Created by on 6/20/2011 12:00:00 AM

The House Science Committee Subcommittee on Research and Science Education recently held a hearing to examine the need for federal investments in the social, behavioral, and economic (SBE) sciences and to better understand the impact of this type of research and its value to the American taxpayer. In addition, the committee reviewed the National Science Foundation’s (NSF) fiscal year (FY) 2012 budget request.

Subcommittee Chairman, Representative Mo Brooks (R-AL) began the hearing by reaffirming his support for social, behavioral and economics research and stating that the purpose of the discussion was not to question whether these types of studies produce interesting and sound research. Brooks explained that the subcommittee intended to look at the need for federal investmentsin these disciplines, how policymakers determine what those needs are in the context of national priorities, and ways to prioritize funding for the social sciences within all science disciplines. He concluded his opening statement by mentioning the scarcity of federal research dollars noting that, “In an effort to be responsive to the American taxpayer, Congress needs to ensure that all federal funding decisions are wise and produce significant value for the Nation.”
A broad range of witnesses addressed the impact of social and behavioral research and how these disciplines should be prioritized at NSF. While all said that SBE basic research can be worthwhile, they disagreed on the priority and value to the taxpayer of federal spending in these areas. “The question at issue is not the quality of this research, but whether the federal government should fund it,” said Ms. Diana Furchtgott-Roth, Senior Fellow at the Hudson Institute. She added, “During this time of shrinking federal dollars, when our debt is over $14 trillion and our deficit this year is projected at $1.6 trillion, the NSF should focus on basic physical and life sciences research rather than research in the social, economic and behavioral sciences.” Dr. Peter Wood, President of the National Association of Scholars, discussed research funded through the NSF that focuses on politically-motivated areas. He said a small portion of NSF funding “is diverted to trivialities or is channeled to programs on the basis of their political appeal rather than their scientific merit. When the NSF funds such policy-oriented research, it is on the road to making policy on its own in fields far beyond science.” Wood concluded his testimony by acknowledging that NSF funding for SBE should not be eliminated, but urged for “cuts to be made shrewdly.” Dr. Myron P. Gutmann, Assistant Director, Directorate for Social, Behavioral, and Economic Sciences at NSF, provided an overview of the mission of SBE research at the agency, noting that these types of studies are especially useful to address problems that range from coastal flood response to preparing the military with the insights they need to understand behavior in a changing world.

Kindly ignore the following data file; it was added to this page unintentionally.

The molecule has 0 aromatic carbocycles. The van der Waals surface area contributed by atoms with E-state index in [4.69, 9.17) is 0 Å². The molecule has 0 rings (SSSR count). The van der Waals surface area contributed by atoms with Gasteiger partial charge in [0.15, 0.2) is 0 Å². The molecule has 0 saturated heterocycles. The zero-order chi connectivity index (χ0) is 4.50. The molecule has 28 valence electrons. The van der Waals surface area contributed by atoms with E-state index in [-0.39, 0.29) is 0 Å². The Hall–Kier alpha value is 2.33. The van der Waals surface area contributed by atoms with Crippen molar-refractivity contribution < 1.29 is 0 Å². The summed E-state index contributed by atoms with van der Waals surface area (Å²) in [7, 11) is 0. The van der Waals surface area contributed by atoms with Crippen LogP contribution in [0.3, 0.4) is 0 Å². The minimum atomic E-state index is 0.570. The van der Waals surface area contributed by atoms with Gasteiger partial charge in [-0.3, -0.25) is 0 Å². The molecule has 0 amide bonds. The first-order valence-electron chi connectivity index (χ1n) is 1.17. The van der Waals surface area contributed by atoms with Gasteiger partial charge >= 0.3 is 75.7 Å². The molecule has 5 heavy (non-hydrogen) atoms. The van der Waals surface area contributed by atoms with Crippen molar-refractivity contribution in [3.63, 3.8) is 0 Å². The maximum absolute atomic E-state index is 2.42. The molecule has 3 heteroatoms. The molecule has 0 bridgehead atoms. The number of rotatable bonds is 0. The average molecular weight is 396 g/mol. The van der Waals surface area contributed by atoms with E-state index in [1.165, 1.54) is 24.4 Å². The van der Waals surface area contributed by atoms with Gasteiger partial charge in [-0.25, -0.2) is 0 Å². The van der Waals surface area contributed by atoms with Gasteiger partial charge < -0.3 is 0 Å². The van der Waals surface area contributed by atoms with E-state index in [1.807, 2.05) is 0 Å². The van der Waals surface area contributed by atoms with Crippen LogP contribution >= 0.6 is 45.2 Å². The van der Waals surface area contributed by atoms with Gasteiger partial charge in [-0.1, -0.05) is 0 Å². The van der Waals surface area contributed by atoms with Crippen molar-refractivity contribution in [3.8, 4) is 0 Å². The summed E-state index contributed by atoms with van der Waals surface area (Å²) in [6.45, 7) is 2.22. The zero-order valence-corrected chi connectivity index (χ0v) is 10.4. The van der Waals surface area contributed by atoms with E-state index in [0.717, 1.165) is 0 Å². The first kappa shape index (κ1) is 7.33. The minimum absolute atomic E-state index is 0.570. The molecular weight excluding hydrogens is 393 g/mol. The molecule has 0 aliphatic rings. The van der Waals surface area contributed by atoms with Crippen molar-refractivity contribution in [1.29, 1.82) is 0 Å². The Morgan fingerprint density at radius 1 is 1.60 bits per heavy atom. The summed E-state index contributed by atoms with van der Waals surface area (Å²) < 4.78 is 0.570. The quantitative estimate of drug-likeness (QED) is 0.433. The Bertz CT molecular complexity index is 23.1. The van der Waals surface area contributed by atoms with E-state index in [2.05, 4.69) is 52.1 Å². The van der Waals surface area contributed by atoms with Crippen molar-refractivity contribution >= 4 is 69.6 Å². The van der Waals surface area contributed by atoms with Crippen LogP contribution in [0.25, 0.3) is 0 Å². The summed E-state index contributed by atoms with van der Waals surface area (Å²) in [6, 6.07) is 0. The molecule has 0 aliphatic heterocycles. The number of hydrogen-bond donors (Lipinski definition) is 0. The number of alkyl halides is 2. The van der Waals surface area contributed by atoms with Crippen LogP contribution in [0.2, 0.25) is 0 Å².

The majority of the discussion following the witness testimony focused on the NSF’s FY 2012 budget request for the Directorate for Social, Behavioral, and Economic Sciences. Several members of the subcommittee mentioned that the agency requested $301.1 million for FY 2012 which represents an 18 percent increase over the FY 2010 enacted funding level. Questions were raised about the need for such a dramatic increase, and the panelists debated the value of federal investments in these areas. A webcast of the hearing is available on the subcommittee’s website.